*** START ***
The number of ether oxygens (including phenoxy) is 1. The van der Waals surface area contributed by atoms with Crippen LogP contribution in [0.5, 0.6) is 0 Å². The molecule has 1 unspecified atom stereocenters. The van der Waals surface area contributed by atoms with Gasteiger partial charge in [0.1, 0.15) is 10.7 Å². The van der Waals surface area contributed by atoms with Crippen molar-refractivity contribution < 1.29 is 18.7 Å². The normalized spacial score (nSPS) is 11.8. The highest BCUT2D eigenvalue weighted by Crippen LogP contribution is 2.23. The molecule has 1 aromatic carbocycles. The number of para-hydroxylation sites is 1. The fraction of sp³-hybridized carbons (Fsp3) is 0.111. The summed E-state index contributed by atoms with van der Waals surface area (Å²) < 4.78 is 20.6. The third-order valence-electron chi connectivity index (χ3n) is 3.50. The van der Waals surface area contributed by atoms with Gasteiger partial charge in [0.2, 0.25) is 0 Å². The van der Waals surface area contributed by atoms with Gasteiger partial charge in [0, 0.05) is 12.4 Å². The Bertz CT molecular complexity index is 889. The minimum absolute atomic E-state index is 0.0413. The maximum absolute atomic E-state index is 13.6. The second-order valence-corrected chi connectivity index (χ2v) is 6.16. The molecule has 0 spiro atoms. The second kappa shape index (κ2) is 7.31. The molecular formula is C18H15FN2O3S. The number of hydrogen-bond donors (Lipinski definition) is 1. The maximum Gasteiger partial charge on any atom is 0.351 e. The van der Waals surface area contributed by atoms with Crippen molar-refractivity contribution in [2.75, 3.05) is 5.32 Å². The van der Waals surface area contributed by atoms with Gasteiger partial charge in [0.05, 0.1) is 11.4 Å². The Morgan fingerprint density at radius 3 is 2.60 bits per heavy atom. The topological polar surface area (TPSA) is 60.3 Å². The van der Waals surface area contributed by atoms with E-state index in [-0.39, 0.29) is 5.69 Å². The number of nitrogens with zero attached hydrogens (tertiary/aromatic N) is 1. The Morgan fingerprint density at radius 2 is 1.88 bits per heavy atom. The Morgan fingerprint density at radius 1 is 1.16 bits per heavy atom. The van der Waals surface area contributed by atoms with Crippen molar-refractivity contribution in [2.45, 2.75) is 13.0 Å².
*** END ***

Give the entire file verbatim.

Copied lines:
The number of ether oxygens (including phenoxy) is 1. The van der Waals surface area contributed by atoms with Crippen LogP contribution in [0.5, 0.6) is 0 Å². The molecule has 1 unspecified atom stereocenters. The van der Waals surface area contributed by atoms with Gasteiger partial charge in [0.1, 0.15) is 10.7 Å². The van der Waals surface area contributed by atoms with Crippen molar-refractivity contribution < 1.29 is 18.7 Å². The normalized spacial score (nSPS) is 11.8. The highest BCUT2D eigenvalue weighted by Crippen LogP contribution is 2.23. The molecule has 1 aromatic carbocycles. The number of para-hydroxylation sites is 1. The fraction of sp³-hybridized carbons (Fsp3) is 0.111. The summed E-state index contributed by atoms with van der Waals surface area (Å²) < 4.78 is 20.6. The third-order valence-electron chi connectivity index (χ3n) is 3.50. The van der Waals surface area contributed by atoms with Gasteiger partial charge in [0.2, 0.25) is 0 Å². The van der Waals surface area contributed by atoms with Gasteiger partial charge in [0, 0.05) is 12.4 Å². The Bertz CT molecular complexity index is 889. The minimum absolute atomic E-state index is 0.0413. The maximum absolute atomic E-state index is 13.6. The second-order valence-corrected chi connectivity index (χ2v) is 6.16. The molecule has 0 spiro atoms. The second kappa shape index (κ2) is 7.31. The molecular formula is C18H15FN2O3S. The number of hydrogen-bond donors (Lipinski definition) is 1. The maximum Gasteiger partial charge on any atom is 0.351 e. The van der Waals surface area contributed by atoms with Crippen molar-refractivity contribution in [2.75, 3.05) is 5.32 Å². The van der Waals surface area contributed by atoms with Gasteiger partial charge in [0.05, 0.1) is 11.4 Å². The Morgan fingerprint density at radius 3 is 2.60 bits per heavy atom. The topological polar surface area (TPSA) is 60.3 Å². The van der Waals surface area contributed by atoms with E-state index in [-0.39, 0.29) is 5.69 Å². The number of nitrogens with zero attached hydrogens (tertiary/aromatic N) is 1. The Morgan fingerprint density at radius 2 is 1.88 bits per heavy atom. The Morgan fingerprint density at radius 1 is 1.16 bits per heavy atom. The van der Waals surface area contributed by atoms with Crippen molar-refractivity contribution in [2.45, 2.75) is 13.0 Å².